The importance of finding sober support
American culture is known for combining popular activities like sporting events and concerts with alcohol consumption. You’d be hard-pressed to go to one of these social events and not see people with alcoholic beverages in hand. However, if you’re someone who enjoys many of these events but doesn’t drink alcohol or take drugs, it can be difficult to go and have a good time without feeling like the odd man out in your social circle, especially if you’re recovering from an addiction or lack sober support.
What is Sober AF Entertainment?
The difficulty of finding people who didn’t want to drink at social gatherings is an experience that inspired Duke Rumely to start Sober AF Entertainment (S.A.F.E.) in 2018, a national nonprofit that hosts sober tailgates at concerts and sporting events. He intended the name of his organization to be both provocative and utterly clear.
“Sober AF stands for what you think it stands for,” Rumely said. “But if you’re talking to a group of church ladies it could also stand for sober and fun, or sober and friends.”
The Colorado-based nonprofit also provides discounted tickets to people who want to sit in sober sections at events. The sober support group targets anyone – whether they’re in recovery or not – wanting to go to a concert or football game and not feel pressured to drink or take drugs.
“I understand how important it is to have community and to know that I can still have fun with other people who have decided to have fun and not get drunk or high,” said Rumely, who’s been in recovery since 1989 after a battle with alcohol addiction.
Related: Tips on How to Have Fun While Sober
Rumely, the founder and executive director of S.A.F.E., got the idea to start the nonprofit after his children, who were teenagers at the time, both had negative experiences with friends who were under the influence of drugs. Rumely said he wanted his children and others to have a safe space to enjoy a band, big game or even dance parties without drugs or alcohol.
“I thought, ‘This is ridiculous. This is the only culture these kids have right now,’” he said. “It’s ridiculous that there’s no secondary culture for these kids besides beer pong at sporting events and this ecstasy-fueled lifestyle at music festivals.”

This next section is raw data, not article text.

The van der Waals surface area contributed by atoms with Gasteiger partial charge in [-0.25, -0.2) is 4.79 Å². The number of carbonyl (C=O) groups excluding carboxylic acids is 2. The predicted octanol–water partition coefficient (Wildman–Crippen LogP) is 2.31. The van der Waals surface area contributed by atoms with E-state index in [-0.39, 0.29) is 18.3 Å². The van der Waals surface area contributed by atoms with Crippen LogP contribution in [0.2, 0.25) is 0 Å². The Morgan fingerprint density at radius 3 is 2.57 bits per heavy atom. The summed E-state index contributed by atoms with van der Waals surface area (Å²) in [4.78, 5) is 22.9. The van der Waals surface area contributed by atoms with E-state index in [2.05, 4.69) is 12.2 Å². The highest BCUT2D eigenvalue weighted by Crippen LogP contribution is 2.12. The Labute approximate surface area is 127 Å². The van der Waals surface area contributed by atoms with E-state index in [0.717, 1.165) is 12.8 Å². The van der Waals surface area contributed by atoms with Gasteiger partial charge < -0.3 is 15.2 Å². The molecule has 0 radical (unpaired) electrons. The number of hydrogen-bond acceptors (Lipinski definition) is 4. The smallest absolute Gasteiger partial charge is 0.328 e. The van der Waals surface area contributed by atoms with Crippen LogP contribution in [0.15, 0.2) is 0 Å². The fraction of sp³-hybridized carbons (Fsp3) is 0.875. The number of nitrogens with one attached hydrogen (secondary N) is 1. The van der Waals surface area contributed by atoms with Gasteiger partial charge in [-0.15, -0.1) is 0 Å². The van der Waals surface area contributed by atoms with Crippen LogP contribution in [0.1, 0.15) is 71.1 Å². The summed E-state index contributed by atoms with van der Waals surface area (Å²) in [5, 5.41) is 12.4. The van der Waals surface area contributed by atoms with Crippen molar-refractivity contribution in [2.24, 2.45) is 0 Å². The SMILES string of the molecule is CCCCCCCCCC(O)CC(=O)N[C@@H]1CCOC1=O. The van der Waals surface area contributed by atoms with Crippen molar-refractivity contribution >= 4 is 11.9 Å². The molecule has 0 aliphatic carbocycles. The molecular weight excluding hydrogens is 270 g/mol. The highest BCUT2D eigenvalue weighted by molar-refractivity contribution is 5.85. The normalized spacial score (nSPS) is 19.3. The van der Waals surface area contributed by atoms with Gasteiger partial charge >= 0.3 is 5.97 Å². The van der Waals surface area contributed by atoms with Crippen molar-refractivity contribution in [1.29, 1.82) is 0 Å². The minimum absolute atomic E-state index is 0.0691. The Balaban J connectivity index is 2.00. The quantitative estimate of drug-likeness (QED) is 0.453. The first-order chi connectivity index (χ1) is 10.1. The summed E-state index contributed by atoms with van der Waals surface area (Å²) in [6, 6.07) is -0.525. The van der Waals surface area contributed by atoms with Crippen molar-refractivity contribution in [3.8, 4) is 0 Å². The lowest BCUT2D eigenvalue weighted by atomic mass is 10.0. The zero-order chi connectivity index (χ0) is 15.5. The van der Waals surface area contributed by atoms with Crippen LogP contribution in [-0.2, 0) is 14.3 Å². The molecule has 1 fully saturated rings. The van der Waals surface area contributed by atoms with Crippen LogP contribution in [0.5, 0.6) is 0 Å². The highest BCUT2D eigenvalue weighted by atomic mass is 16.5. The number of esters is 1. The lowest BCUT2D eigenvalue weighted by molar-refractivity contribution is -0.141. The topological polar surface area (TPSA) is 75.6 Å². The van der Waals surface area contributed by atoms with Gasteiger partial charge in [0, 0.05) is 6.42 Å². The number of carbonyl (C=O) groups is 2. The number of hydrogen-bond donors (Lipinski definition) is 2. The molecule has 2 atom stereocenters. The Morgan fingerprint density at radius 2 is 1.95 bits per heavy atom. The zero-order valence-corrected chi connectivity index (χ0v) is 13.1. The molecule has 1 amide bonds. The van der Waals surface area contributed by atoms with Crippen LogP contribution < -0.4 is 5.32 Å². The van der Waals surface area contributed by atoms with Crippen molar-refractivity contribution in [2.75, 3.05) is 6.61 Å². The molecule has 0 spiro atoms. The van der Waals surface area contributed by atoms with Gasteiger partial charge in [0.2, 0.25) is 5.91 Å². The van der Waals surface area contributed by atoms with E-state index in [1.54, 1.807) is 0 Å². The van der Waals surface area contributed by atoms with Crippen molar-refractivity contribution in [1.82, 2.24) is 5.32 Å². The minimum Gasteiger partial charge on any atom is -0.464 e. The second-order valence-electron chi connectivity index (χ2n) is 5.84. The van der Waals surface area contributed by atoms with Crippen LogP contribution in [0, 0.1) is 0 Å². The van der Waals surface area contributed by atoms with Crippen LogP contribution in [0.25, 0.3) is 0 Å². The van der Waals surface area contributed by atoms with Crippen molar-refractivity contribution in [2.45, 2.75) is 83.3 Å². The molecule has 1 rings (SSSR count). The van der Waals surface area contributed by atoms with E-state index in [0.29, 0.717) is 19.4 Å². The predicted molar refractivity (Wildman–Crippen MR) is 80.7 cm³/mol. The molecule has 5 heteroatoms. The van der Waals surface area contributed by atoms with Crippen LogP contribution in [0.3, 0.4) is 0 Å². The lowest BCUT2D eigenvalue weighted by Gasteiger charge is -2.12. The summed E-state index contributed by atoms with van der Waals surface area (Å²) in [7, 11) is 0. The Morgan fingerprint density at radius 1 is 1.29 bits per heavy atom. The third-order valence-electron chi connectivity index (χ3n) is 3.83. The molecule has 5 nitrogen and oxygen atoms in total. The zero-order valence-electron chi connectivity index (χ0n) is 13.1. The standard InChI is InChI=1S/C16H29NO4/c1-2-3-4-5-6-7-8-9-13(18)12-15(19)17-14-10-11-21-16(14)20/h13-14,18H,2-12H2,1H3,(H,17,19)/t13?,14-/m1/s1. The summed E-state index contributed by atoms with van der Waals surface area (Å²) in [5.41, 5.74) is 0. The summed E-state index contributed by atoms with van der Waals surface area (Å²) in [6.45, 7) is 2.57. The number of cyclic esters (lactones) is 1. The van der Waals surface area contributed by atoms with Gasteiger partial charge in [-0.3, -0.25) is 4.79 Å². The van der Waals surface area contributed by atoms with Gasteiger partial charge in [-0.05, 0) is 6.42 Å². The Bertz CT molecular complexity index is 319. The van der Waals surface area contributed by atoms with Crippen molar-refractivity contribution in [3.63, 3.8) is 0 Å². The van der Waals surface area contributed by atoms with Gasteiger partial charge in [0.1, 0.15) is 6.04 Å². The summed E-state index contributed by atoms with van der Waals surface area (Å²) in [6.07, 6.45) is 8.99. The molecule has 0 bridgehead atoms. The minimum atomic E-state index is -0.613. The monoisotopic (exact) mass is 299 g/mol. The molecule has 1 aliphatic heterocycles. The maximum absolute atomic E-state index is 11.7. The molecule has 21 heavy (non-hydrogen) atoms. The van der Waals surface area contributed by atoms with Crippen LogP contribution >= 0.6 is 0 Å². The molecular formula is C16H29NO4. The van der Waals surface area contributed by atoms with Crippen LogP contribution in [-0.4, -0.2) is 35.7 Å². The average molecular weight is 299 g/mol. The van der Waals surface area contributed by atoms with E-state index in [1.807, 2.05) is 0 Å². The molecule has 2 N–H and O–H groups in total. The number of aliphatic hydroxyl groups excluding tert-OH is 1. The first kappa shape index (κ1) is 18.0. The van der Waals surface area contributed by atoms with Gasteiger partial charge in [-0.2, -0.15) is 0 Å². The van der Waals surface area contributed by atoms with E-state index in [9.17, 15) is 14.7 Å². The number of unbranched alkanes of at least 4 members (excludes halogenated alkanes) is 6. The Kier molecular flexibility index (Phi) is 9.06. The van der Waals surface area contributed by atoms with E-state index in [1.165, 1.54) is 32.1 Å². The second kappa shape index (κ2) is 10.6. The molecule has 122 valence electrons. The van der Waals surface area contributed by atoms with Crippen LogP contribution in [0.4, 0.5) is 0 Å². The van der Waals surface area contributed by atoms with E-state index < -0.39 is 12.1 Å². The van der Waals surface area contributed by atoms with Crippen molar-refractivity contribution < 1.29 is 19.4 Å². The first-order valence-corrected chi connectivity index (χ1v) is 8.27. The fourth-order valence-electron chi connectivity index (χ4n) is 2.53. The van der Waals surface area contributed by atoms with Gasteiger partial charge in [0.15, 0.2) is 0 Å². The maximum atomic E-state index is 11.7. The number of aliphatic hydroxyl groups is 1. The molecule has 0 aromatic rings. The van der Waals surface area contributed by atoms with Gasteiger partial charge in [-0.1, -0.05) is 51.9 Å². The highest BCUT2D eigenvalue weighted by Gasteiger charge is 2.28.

Rumely was already familiar with sober support groups from early in his recovery. As a frequent concertgoer in the 1980s and 1990s of rock band “The Grateful Dead,” Rumely came across Wharf Rats, a sober support group that followed the rock band on tour and embraced the drug-and-alcohol-free lifestyle. Wharf Rats held sober meetings during concert intermissions. During that time, Rumely said he felt supported and learned strategies to live “continuously sober.”
“They taught me how to have fun sober,” Rumely said. “It was important for me to go out knowing that 90% of my life was normal and 10% was different. That 10% was learning how to have fun and getting a sober wingman so I didn’t feel like I was the only guy not drinking or doing drugs.”
More than 20 years later, S.A.F.E. provides sober, safe spaces in addition to spreading awareness about the harmful effects of substance use. Rumely said community recovery centers come to S.A.F.E. tailgates and educate participants about harm reduction, provide Narcan training and hand out overdose reversal kits.
“Our lane is really more recovery support,” Rumely said. “I think it’s great that we both can be there and that we’re both trying to help people not die from an overdose.”
Learn more about addiction recovery
Groups like S.A.F.E. are crucial for people in addiction recovery. There is no cure for addiction, but there is treatment that requires continued care and support. When people graduate from inpatient treatment programs like the ones at Landmark Recovery, it’s important for them to find sober support networks that can help them maintain their recovery as they transition back into activities where people might be drinking or taking drugs.
If you or a loved one is struggling with addiction, call 888-448-0302 to talk to a recovery specialist. Our phone line is confidential and available 24/7. Visit our locations page to find a treatment center near you.
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